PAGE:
Vyner v Waldenberg Brothers Ltd: CA 1946

Vyner was working a circular saw when part of his thumb was cut off. The saw failed in several respects to comply with the Woodworking Machinery Regulations, and in particular the guard was not properly adjusted. The accident happened before the passing of the 1945 Act, and the main defence was contributory negligence.
Held: Scott LJ said: ‘If there is a definite breach of a safety provision imposed on the occupier of a factory, and a workman is injured in a way which could result from the breach, the onus of proof shifts on to the employer to show that the breach was not the cause. We think that that principle lies at the very basis of statutory rules of absolute duty.’


Scott LJ


[1946] KB 50


Law Reform (Contributory Negligence) Act 1945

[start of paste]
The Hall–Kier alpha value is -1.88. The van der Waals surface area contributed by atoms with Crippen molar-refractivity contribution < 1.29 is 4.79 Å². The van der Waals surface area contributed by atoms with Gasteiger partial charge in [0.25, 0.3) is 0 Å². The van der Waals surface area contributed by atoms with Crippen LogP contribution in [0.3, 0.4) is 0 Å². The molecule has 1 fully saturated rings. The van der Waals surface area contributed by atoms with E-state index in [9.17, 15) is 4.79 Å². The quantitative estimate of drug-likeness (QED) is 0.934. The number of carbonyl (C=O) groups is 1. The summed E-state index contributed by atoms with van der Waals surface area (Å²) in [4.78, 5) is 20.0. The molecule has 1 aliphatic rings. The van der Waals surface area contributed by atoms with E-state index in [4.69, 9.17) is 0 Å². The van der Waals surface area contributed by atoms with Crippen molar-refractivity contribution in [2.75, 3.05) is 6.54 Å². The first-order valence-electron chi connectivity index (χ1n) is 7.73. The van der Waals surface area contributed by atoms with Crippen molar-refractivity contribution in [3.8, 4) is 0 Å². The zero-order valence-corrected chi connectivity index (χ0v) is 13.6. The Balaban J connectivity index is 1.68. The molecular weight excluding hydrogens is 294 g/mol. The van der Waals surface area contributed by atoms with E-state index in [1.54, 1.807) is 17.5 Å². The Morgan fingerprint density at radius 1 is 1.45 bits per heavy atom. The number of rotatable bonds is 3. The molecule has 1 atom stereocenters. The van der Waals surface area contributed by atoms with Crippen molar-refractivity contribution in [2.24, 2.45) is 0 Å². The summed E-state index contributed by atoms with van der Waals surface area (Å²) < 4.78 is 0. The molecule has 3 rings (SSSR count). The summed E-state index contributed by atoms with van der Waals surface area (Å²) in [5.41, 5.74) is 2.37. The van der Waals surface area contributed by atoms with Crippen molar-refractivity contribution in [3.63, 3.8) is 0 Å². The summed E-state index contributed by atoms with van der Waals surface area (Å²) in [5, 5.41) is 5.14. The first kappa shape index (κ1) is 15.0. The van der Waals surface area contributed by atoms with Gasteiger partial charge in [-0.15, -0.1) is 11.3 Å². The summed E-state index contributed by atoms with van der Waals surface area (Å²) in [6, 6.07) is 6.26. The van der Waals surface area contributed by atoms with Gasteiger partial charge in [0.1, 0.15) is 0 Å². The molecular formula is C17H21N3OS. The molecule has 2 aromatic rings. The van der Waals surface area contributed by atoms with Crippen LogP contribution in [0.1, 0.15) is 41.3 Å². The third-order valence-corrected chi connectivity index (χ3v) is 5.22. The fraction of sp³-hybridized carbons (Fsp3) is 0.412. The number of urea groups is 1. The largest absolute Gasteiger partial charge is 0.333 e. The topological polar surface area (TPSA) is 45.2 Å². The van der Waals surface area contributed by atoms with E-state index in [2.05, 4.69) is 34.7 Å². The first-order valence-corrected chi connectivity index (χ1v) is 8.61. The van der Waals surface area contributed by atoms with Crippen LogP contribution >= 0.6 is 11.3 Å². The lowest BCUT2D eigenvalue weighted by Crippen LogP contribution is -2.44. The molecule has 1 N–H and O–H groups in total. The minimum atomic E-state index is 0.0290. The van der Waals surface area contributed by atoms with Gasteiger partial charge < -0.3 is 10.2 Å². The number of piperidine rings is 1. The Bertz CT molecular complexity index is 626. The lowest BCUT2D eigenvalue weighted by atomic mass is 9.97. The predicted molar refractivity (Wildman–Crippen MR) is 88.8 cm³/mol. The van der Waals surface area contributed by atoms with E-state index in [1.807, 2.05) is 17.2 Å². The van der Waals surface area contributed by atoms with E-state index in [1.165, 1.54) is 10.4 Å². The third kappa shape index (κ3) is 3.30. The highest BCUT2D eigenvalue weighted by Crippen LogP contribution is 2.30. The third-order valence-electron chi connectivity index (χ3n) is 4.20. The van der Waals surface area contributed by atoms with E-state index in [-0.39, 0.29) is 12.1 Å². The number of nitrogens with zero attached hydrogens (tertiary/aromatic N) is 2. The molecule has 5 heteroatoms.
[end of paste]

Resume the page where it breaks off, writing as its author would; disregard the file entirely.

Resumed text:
England and Wales


CitedLee v Nursery Furnishings Ltd CA 1945
A Court should not be astute to find against either party, but should apply the ordinary standards. Lord Goddard said: ‘In the first place I think one may say this, that where you find there has been a breach of one of these safety regulations and . .

Cited by:

CriticisedBonnington Castings Ltd v Wardlaw HL 1-Mar-1956
The injury of which the employee complained came from two sources, a pneumatic hammer, in respect of which the employers were not in breach of the relevant Regulations; and swing grinders, in respect of which they were in breach.
Held: It had . .
CitedWilsher v Essex Area Health Authority HL 24-Jul-1986
A premature baby suffered injury after mistaken treatment by a hospital doctor. He had inserted a monitor into the umbilical vein. The claimant suggested the treatment should have been by a more senior doctor. The hospital appealed a finding that it . .
Lists of cited by and citing cases may be incomplete.

Health and Safety, Personal Injury

Updated: 09 December 2022; Ref: scu.272564